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More People Believe in Climate Change

Study shows Americans are increasingly worried about dangers of global warming

Every day, Americans are experiencing the realities of global climate change.

Autumn hardly seems to have arrived in much of the country. In the Northern Hemisphere, September 2012 tied with 2009 as the second-warmest on record. Globally, September 2012 tied with 2005 as the warmest in the 133-year history of record keeping.

In the first six months of 2012, we saw more than 22,000 daily high temperature records tied or broken and the largest drought declaration in more than 50 years, encompassing more than two-thirds of the continental United States.

A new survey released by the Center for Climate Change Communication at George Mason University indicates that a growing number of Americans are accepting the reality of climate change. More people are expressing concern about how climate change affects them, their loved ones and the world at large.

The report, “Climate Change in the American Mind — Americans’ Global Warming Beliefs and Attitudes in September 2012,” saw a notable shift in Americans’ beliefs since this spring, when similar polling was published.

Key findings from the report indicate that 70 percent of Americans believe that global warming is real, while the number who say it is not happening has declined to just 12 percent.

More than half of Americans, 54 percent, now believe global warming is a result of human activities, an increase from 46 percent in March 2012. This marks the first time since 2008 that the figure has been above 50 percent, an encouraging finding that suggests the disinformation campaign led by fossil fuel interests to deny climate science is failing in the face of the facts.

A growing number of Americans, now 57 percent, also understand that climate change threatens our national security, and they are already noticing the negative effects stemming from this threat.

The study finds that an increasing number of Americans, 40 percent, believe that climate change is currently negatively affecting people overseas, up from 32 percent in March; 36 percent of people believe that global warming is harming people here in the United States, an increase of 6 points in as many months.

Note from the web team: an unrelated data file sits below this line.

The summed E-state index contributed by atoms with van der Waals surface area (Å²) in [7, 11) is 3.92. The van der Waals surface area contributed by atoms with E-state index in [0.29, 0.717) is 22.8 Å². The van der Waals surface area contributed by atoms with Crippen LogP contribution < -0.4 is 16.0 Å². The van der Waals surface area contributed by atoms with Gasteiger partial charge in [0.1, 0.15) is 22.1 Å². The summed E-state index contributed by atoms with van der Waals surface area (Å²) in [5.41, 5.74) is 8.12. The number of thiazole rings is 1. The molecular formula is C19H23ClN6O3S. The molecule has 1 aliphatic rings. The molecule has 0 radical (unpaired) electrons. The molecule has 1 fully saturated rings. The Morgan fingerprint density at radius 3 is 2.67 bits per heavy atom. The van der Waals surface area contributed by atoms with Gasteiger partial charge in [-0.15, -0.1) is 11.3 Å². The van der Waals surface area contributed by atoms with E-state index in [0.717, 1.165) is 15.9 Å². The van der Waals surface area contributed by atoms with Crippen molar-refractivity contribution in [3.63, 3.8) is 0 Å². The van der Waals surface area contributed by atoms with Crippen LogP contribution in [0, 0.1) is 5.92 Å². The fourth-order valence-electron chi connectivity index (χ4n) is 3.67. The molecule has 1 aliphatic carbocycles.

Additionally, 42 percent of Americans identify global warming as a threat to themselves, an increase of 13 points.

The trend continues throughout the survey. There is increasing concern about how climate change will affect families and communities, with each group showing double-digit gains. More than half the respondents, 58 percent, say they are “somewhat” or “very worried” about global warming, which is the highest level of concern since 2008.

It is the duty of policymakers to address the concerns of the American people and to explore what measures can be taken to effectively deal with what may very well be the most significant threat we face. We should look at this not just as a challenge but as an opportunity. Spending on new, innovative and more sustainable technologies, many of which are being developed today in Silicon Valley, will not only reduce carbon emissions but also create jobs in this country and allow us to stay competitive with the rest of the world.

Advancements in renewable-energy technologies such as less costly solar panels that deliver more electricity from the same amount of sunlight, and energy-efficient technologies such as electrochromic windows and smart electronic devices will help America deal not only with the reality of global climate change but also with the economic hardships we face.

This is our opportunity to move forward on many fronts, and judging by the numbers cited in the Center for Climate Change Communication’s survey, the majority of Americans agree.

Rep. Michael M. Honda, D-Calif., is a member of the Appropriations and Budget committees.

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